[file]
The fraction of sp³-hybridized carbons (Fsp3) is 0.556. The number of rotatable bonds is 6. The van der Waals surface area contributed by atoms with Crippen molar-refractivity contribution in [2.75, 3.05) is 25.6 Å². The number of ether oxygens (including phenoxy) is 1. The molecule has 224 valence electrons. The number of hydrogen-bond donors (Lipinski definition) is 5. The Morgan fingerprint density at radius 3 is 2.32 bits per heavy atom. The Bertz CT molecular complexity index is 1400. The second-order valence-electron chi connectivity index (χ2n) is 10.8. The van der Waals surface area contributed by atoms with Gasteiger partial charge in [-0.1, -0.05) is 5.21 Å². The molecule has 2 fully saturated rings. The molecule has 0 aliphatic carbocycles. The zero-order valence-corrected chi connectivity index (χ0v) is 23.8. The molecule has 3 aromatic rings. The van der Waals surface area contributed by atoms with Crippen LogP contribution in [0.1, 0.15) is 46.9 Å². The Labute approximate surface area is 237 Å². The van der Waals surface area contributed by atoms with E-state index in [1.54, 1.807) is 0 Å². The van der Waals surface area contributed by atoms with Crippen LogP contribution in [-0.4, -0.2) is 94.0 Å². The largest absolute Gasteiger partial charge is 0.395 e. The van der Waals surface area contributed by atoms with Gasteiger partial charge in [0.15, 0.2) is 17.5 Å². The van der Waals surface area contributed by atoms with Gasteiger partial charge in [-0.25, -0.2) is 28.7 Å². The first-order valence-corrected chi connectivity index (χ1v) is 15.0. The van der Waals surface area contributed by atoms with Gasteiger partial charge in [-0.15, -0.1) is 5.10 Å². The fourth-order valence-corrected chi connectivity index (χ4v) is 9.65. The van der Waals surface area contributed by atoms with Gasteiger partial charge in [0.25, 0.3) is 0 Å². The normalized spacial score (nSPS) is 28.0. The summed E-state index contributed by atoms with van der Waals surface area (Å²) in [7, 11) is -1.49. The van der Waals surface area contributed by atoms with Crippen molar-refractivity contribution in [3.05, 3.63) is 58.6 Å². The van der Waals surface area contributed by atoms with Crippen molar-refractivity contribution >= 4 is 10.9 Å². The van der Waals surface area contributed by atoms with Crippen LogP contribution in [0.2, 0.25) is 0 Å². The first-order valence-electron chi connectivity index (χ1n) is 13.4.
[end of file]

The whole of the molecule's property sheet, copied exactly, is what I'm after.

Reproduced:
The fraction of sp³-hybridized carbons (Fsp3) is 0.556. The number of rotatable bonds is 6. The van der Waals surface area contributed by atoms with Crippen molar-refractivity contribution in [2.75, 3.05) is 25.6 Å². The number of ether oxygens (including phenoxy) is 1. The molecule has 224 valence electrons. The number of hydrogen-bond donors (Lipinski definition) is 5. The Morgan fingerprint density at radius 3 is 2.32 bits per heavy atom. The Bertz CT molecular complexity index is 1400. The second-order valence-electron chi connectivity index (χ2n) is 10.8. The van der Waals surface area contributed by atoms with Gasteiger partial charge in [-0.1, -0.05) is 5.21 Å². The molecule has 2 fully saturated rings. The molecule has 0 aliphatic carbocycles. The zero-order valence-corrected chi connectivity index (χ0v) is 23.8. The molecule has 3 aromatic rings. The van der Waals surface area contributed by atoms with Crippen LogP contribution in [0.1, 0.15) is 46.9 Å². The Labute approximate surface area is 237 Å². The van der Waals surface area contributed by atoms with E-state index in [1.54, 1.807) is 0 Å². The van der Waals surface area contributed by atoms with Crippen LogP contribution in [-0.4, -0.2) is 94.0 Å². The largest absolute Gasteiger partial charge is 0.395 e. The van der Waals surface area contributed by atoms with Gasteiger partial charge in [0.15, 0.2) is 17.5 Å². The van der Waals surface area contributed by atoms with Gasteiger partial charge in [-0.25, -0.2) is 28.7 Å². The first-order valence-corrected chi connectivity index (χ1v) is 15.0. The van der Waals surface area contributed by atoms with Gasteiger partial charge in [-0.15, -0.1) is 5.10 Å². The fourth-order valence-corrected chi connectivity index (χ4v) is 9.65. The van der Waals surface area contributed by atoms with Gasteiger partial charge in [0.25, 0.3) is 0 Å². The normalized spacial score (nSPS) is 28.0. The summed E-state index contributed by atoms with van der Waals surface area (Å²) in [7, 11) is -1.49. The van der Waals surface area contributed by atoms with Crippen molar-refractivity contribution in [3.05, 3.63) is 58.6 Å². The van der Waals surface area contributed by atoms with Crippen molar-refractivity contribution >= 4 is 10.9 Å². The van der Waals surface area contributed by atoms with Crippen LogP contribution in [0.2, 0.25) is 0 Å². The first-order valence-electron chi connectivity index (χ1n) is 13.4.